National Australia Bank predicts RBA rate cut amid housing headwinds

National Australia Bank has changed its cash rate outlook from a hike to an eventual cut, following further steep falls in home loan lending.
House lending
Source: Shuang Li (Shutterstock)

Total lending to households dropped 4.4% in December, with a large fall in home loans being the main driver behind the weak Australian Bureau of Statistics’ figures published today.

The data showed owner-occupier home loans declined 6.4% to $12.5 billion and investor mortgages slipped 4.6% to $4.9 billion (excluding refinancing) in December, compared to November.

Over the year, the value of owner-occupier mortgages slumped 16.2% and the value of investor home loans plunged almost 29%.

“The slowdown in lending for investor dwellings this month continues the steady decline over the past two years, with the value of new investor loan commitments down around 40% from the peak at the start of 2017,” ABS Chief Economist Bruce Hockman said.

“The slowdown in lending for owner-occupier dwellings is more recent, with falls concentrated in the last half of 2018.”

Shortly after the release of the weak lending figures, National Australia Bank economists announced that they no longer expect the RBA to lift rates in late-2020.

Instead, they now expect the next move is likely to be a rate cut, potentially as soon as the second-half of 2019.

A note by NAB’s Chief Economist Alan Oster, Senior Economist Gareth Spence and Global Head of Research Ivan Colhoun said consumers still faced a number of headwinds.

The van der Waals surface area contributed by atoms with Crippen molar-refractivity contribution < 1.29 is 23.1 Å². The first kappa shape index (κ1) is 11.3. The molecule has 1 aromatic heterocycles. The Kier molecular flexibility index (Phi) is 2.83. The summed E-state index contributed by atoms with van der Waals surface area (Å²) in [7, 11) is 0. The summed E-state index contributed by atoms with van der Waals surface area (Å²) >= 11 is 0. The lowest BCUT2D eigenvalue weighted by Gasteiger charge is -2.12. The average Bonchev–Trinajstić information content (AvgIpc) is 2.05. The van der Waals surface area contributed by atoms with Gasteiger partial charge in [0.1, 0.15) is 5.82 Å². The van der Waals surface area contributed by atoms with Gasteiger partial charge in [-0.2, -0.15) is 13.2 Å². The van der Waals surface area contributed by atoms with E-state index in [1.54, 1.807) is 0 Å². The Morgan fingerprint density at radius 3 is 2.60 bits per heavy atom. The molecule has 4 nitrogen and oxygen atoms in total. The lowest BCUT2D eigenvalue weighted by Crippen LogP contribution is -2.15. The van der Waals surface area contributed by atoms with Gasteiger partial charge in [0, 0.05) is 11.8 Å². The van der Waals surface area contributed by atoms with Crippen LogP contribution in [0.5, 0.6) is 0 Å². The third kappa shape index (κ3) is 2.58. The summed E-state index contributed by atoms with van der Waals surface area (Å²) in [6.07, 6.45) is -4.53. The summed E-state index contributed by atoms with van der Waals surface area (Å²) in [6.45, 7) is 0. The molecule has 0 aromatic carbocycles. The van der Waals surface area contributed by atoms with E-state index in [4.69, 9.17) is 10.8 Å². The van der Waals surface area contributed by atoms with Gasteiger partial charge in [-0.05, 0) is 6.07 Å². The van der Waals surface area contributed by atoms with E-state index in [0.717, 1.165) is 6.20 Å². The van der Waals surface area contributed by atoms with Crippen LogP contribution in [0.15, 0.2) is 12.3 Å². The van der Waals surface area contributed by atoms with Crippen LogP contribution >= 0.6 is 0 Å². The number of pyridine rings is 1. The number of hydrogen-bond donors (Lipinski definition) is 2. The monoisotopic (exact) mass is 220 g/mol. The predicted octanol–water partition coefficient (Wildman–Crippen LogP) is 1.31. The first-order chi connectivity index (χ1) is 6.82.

“In particular we see ongoing slow wage growth, falling savings rate, high debt levels and falling house prices as ongoing headwinds,” they said.

“While there is very limited evidence, as yet, of a significant negative wealth effect of house prices, lower prices clearly will not help.”

They also said a sharp downturn in new home builds is likely and dwelling investment was expected to fall by almost 20% over the next two years – a much larger peak-to-trough decline than the RBA’s outlook.

BIS Oxford Economics Managing Director Robert Mellor said the latest ABS housing finance data gave a clearer picture of investor appetite for property with the total value of new investor lending for housing down 42% since the peak in early 2017.

“The slowing in demand from both owner-occupiers and investors reinforces weaker consumer confidence in the property market and confirms the slowing is across the board,” Mr Mellor said.

“It’s not just among investors, but also upgraders and first home buyers.”

The data also showed a fall in lending to first home buyers, with the number of loans to owner-occupier first home buyers down 12.6 per cent from a year ago, seasonally adjusted.

A statement from Commonwealth Bank said the fall in home loan approvals over the past 18 months indicated there are further house price falls to come.

“The falls should remain concentrated in Sydney and Melbourne, the two cities where investor activity was the strongest,” CBA said.

CBA researchers expect a further 5% drop in Sydney house prices, taking the peak to trough decline to 15%. They also expect a peak to trough fall of around 13% in Melbourne.

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